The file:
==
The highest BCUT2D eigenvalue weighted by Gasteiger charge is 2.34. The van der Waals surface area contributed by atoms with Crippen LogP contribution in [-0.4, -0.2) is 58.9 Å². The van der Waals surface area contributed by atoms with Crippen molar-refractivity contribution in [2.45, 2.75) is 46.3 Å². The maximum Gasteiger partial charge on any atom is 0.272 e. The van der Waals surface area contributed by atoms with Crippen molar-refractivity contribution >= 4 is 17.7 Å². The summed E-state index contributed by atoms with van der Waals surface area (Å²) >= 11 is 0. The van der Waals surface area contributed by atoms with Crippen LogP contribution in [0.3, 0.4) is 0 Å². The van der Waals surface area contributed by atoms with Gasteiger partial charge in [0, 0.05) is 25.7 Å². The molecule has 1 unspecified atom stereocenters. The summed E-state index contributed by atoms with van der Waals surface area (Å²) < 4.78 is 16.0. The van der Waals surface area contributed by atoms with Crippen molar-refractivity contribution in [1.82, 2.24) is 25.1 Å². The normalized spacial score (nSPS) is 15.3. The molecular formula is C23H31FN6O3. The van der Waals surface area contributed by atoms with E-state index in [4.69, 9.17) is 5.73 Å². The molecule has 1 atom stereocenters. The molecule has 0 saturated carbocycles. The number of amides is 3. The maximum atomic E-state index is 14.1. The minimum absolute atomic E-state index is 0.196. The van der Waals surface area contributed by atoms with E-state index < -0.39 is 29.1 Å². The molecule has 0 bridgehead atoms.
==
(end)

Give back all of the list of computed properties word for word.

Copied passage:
The highest BCUT2D eigenvalue weighted by Gasteiger charge is 2.34. The van der Waals surface area contributed by atoms with Crippen LogP contribution in [-0.4, -0.2) is 58.9 Å². The van der Waals surface area contributed by atoms with Crippen molar-refractivity contribution in [2.45, 2.75) is 46.3 Å². The maximum Gasteiger partial charge on any atom is 0.272 e. The van der Waals surface area contributed by atoms with Crippen molar-refractivity contribution >= 4 is 17.7 Å². The summed E-state index contributed by atoms with van der Waals surface area (Å²) >= 11 is 0. The van der Waals surface area contributed by atoms with Crippen LogP contribution in [0.3, 0.4) is 0 Å². The van der Waals surface area contributed by atoms with Gasteiger partial charge in [0, 0.05) is 25.7 Å². The molecule has 1 unspecified atom stereocenters. The summed E-state index contributed by atoms with van der Waals surface area (Å²) < 4.78 is 16.0. The van der Waals surface area contributed by atoms with Crippen molar-refractivity contribution in [1.82, 2.24) is 25.1 Å². The normalized spacial score (nSPS) is 15.3. The molecular formula is C23H31FN6O3. The van der Waals surface area contributed by atoms with E-state index in [4.69, 9.17) is 5.73 Å². The molecule has 1 atom stereocenters. The molecule has 0 saturated carbocycles. The number of amides is 3. The maximum atomic E-state index is 14.1. The minimum absolute atomic E-state index is 0.196. The van der Waals surface area contributed by atoms with E-state index < -0.39 is 29.1 Å². The molecule has 0 bridgehead atoms.